30×30: Cassata Cake

February 16, 2011 · 22 comments

in 30 by 30,desserts/sweets,italian

I have two favorite cakes.  One is simple and traditional: yellow cake with chocolate frosting. You really can’t go wrong with that classic combination.  My other favorite cake is less common and more involved: cassata cake.

I love cassata cake. And I mean LOVE.  Cassata is an Italian sponge cake that has the same type of filling you’d expect to find in a cannoli, which is one of my favorite desserts of all time.  (Sidebar: Chicagoans, where do you buy your favorite cannoli?)  I often requested cassata cakes for my birthday growing up (what can I say? I was a fancy kid.) and had one at my bridal shower, too.  But, as much as I love it, I’ve never attempted to make one on my own.  I have a bit of a fear when it comes to layer cakes in general, so I’ve only made them a couple times.

I saw this recipe on the lovely Helene’s site, Tartelette, and bookmarked it long ago.  The original recipe calls for orange zest, which Helene omitted but I included (although less than the original recipe calls for) and a glaze with a little almond extract.  I decided to use Helene’s stabilized whipped cream frosting (adding a splash of almond extract) because I think it suits cassata better and unlike the glaze—which had a raw egg white in it—could sit in my fridge a little longer.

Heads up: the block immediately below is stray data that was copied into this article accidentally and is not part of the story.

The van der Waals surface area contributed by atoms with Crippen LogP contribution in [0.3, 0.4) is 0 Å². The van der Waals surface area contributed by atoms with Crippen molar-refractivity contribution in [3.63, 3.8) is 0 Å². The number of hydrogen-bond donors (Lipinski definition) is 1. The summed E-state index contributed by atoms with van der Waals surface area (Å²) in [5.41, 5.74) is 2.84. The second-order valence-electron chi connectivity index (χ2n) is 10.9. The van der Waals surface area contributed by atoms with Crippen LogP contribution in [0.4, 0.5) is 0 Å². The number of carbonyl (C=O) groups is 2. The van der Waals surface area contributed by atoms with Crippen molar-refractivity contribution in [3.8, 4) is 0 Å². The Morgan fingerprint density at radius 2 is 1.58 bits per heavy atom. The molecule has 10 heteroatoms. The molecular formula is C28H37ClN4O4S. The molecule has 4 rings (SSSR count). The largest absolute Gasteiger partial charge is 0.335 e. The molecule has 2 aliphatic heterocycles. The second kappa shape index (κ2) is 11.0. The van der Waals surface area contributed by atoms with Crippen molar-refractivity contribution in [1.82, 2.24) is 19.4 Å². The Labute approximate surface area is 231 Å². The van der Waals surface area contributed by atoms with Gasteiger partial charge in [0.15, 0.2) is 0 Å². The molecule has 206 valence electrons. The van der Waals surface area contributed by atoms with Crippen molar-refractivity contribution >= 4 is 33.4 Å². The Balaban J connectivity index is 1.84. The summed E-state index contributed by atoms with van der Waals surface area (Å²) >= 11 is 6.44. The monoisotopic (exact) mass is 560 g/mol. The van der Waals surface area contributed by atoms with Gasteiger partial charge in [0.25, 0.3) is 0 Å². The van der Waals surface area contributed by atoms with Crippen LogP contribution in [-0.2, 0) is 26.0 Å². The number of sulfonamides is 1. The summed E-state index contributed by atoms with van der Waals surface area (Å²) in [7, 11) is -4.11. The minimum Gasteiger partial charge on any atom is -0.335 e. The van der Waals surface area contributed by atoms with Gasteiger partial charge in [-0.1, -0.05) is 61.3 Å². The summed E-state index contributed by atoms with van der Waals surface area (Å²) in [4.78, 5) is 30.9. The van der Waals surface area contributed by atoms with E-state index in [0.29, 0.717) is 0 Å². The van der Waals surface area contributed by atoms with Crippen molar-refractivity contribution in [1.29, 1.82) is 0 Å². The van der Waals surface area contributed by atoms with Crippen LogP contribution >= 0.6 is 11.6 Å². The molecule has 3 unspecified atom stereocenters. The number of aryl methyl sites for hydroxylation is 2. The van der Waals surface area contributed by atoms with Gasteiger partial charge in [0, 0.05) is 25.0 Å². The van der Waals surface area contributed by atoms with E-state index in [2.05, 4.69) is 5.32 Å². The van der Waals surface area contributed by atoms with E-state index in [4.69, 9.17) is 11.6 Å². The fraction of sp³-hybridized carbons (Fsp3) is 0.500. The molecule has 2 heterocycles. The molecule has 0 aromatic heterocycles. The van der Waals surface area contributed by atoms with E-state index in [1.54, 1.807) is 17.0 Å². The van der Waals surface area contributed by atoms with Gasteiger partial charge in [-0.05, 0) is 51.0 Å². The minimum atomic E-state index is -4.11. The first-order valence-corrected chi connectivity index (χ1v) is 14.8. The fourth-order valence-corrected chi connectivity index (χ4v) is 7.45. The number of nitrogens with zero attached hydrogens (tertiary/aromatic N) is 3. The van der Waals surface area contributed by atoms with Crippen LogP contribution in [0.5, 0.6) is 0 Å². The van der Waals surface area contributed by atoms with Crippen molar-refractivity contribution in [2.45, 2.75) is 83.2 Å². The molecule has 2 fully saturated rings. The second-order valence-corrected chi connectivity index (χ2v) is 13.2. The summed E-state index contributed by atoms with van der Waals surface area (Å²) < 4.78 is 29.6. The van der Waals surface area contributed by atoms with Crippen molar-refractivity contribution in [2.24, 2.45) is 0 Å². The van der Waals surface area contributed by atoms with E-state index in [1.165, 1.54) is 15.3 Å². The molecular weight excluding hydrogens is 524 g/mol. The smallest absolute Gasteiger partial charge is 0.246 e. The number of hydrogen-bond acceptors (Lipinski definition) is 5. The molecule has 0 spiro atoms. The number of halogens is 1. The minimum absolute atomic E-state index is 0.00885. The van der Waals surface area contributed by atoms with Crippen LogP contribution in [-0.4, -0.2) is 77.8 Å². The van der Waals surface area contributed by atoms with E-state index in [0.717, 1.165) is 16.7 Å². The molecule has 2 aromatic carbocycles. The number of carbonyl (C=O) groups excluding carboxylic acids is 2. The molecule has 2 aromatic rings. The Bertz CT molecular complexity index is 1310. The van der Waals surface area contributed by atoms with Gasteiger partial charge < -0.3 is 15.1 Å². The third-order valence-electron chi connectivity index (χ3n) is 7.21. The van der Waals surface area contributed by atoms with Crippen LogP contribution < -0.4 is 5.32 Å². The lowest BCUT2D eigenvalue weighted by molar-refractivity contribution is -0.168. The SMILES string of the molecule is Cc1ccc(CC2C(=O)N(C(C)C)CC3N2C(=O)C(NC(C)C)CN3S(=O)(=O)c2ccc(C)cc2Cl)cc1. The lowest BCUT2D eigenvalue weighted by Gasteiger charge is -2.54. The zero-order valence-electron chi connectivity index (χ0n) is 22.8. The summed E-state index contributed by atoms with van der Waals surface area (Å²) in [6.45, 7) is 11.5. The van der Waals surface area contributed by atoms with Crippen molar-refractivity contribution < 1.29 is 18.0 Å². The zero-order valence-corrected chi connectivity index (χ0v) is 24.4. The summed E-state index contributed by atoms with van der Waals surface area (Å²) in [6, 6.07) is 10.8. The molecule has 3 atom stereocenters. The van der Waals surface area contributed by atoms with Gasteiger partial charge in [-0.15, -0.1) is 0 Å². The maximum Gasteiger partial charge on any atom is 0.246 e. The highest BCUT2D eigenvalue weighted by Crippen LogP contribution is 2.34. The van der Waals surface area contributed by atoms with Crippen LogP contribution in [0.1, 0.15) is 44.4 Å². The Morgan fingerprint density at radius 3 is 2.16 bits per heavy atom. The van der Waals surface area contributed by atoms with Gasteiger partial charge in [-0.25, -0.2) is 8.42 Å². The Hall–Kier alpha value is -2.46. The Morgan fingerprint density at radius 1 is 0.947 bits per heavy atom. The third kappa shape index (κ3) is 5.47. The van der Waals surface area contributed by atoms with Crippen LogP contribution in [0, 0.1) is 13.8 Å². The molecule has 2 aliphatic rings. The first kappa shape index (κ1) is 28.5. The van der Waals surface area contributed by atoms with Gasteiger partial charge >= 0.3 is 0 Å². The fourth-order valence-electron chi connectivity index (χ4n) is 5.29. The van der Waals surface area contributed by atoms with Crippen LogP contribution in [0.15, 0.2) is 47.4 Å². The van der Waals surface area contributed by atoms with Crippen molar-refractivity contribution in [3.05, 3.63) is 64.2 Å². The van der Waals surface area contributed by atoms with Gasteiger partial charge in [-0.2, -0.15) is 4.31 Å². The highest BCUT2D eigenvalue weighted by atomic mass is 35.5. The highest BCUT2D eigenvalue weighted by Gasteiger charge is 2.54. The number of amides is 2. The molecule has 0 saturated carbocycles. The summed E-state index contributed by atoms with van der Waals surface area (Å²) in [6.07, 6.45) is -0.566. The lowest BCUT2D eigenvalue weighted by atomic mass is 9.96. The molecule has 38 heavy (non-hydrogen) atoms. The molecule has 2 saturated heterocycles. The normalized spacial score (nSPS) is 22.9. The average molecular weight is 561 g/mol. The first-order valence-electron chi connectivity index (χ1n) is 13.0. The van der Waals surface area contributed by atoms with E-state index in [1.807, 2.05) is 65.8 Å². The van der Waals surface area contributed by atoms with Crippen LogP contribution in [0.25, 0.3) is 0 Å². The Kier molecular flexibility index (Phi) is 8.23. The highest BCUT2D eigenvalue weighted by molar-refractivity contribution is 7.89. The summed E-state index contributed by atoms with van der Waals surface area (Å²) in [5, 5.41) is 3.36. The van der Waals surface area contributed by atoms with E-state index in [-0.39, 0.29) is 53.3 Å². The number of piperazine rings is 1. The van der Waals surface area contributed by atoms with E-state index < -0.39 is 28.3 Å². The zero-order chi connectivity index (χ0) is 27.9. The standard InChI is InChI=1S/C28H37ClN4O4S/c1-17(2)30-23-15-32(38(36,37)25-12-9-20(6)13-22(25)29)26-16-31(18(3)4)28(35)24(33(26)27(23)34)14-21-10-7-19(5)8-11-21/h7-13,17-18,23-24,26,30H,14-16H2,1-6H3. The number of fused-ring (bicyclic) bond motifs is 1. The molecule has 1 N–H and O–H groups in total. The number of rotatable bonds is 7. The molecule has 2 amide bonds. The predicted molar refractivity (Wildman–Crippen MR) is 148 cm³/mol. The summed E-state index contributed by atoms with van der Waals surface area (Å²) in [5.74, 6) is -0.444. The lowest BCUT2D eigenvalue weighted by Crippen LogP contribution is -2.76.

Of course, with how delicious this cake is, I’m surprised it made it more than a day, anyway.   Everything about this cake was pretty amazing (well, except for the person decorating it.  Man does she suck.). The sponge cakes were great, the rum syrup was perfect for imparting a bit of rum flavor without being overwhelming and also in keeping the cakes moist, and the filling was delicious and not overly sweet.

This cake was pretty involved and time-consuming, but not difficult.  Keep in mind that the assembled cake needs to cool in the fridge for 4 hours before you can frost it, and then needs to set up in the fridge again once it’s frosted, so this isn’t a cake you’ll want to make a few hours before having guests over for dinner.  The only other time I’ve made a sponge cake was for a Boston Creme Pie.  The approach for this cake was a bit different and after I added the dry ingredients to the beaten egg yolk mixture, I was a bit worried because it was pretty thick and firm.  It made folding in the whipped egg whites a little more difficult, but ultimately it all came together.  I did find the recipe for the rum syrup to make a bit  too much.  I think  halving it would be too little, however, so you may want to scale it to about 2/3 of the recipe. Also, I used the convection setting on my oven and my cakes baked up in about 27 minutes, so definitely keep an eye on them earlier than the 35-40 minute mark called for in the recipe, even if you aren’t using convection.

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